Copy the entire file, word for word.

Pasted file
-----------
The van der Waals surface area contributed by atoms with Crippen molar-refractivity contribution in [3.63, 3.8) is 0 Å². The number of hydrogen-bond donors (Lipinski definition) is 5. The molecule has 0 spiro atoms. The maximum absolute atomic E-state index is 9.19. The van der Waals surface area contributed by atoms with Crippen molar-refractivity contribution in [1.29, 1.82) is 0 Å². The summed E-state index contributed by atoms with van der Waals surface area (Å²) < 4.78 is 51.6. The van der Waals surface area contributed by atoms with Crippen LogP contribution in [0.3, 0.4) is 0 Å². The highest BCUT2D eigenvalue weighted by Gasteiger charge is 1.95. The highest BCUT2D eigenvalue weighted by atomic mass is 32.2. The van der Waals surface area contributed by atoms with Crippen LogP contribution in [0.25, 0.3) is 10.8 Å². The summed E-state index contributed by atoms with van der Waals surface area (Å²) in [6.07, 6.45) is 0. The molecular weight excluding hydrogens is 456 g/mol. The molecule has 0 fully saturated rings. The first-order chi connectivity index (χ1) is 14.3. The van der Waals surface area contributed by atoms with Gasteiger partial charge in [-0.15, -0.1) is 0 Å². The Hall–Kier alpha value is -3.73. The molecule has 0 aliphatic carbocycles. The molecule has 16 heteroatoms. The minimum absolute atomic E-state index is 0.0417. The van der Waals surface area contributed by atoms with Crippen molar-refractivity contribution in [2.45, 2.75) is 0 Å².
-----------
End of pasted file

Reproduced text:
The van der Waals surface area contributed by atoms with Crippen molar-refractivity contribution in [3.63, 3.8) is 0 Å². The number of hydrogen-bond donors (Lipinski definition) is 5. The molecule has 0 spiro atoms. The maximum absolute atomic E-state index is 9.19. The van der Waals surface area contributed by atoms with Crippen molar-refractivity contribution in [1.29, 1.82) is 0 Å². The summed E-state index contributed by atoms with van der Waals surface area (Å²) < 4.78 is 51.6. The van der Waals surface area contributed by atoms with Crippen LogP contribution in [0.3, 0.4) is 0 Å². The highest BCUT2D eigenvalue weighted by Gasteiger charge is 1.95. The highest BCUT2D eigenvalue weighted by atomic mass is 32.2. The van der Waals surface area contributed by atoms with Crippen LogP contribution in [0.25, 0.3) is 10.8 Å². The summed E-state index contributed by atoms with van der Waals surface area (Å²) in [6.07, 6.45) is 0. The molecular weight excluding hydrogens is 456 g/mol. The molecule has 0 fully saturated rings. The first-order chi connectivity index (χ1) is 14.3. The van der Waals surface area contributed by atoms with Gasteiger partial charge in [-0.15, -0.1) is 0 Å². The Hall–Kier alpha value is -3.73. The molecule has 0 aliphatic carbocycles. The molecule has 16 heteroatoms. The minimum absolute atomic E-state index is 0.0417. The van der Waals surface area contributed by atoms with Crippen molar-refractivity contribution in [2.45, 2.75) is 0 Å².